Zero verb marking in Sranan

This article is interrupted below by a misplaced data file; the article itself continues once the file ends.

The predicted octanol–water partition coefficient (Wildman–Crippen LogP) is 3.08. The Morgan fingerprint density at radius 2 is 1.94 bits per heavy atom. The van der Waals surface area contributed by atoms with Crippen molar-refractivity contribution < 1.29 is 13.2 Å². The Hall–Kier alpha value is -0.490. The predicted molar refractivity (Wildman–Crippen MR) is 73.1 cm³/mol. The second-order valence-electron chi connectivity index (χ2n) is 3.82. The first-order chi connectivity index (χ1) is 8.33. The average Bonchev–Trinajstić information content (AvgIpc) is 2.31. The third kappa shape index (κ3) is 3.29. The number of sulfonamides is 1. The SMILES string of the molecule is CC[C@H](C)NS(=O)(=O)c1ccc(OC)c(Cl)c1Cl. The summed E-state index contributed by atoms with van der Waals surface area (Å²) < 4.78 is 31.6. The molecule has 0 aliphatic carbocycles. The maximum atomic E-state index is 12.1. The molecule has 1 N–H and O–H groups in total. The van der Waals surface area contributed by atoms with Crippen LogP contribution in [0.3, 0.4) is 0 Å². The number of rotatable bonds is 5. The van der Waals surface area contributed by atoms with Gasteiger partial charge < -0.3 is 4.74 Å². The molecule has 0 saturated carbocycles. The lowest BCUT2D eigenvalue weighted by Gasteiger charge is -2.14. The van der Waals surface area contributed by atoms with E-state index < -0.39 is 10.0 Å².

In the Surinamese creole language Sranan, verbs in finite clauses that lack overt TMA-marking are often considered to be ambiguous between past and present interpretations (depending on the lexical aspect of the verb involved) or analyzed as having a perfective value. We claim that these verbs are in fact zero-marked, and we investigate the various uses of this zero expression in relation to context and lexical aspect on the basis of corpus data and native speaker elicitations. It is shown that existing analyses do not cover and unify all the various uses of the construction. We propose, as an alternative, to regard the zero form as present perfective marker, whereby tense and aspect are conceived of as fundamentally epistemic categories, in line with Langacker (1991). This combination of present tense and perfective aspect, which is regarded as infelicitous in typological studies of tense and aspect (cf. the ‘present perfective paradox’, Malchukov 2009), gives rise to the various interpretations associated with zero. However, in all of its uses, zero still indicates that, at the most basic level, a situation belongs to the speaker’s conception of ‘immediate reality’ (her domain of ‘inclusion’). This basic ‘presentness’ distinguishes zero from the past-tense marker ben, which implies dissociation.
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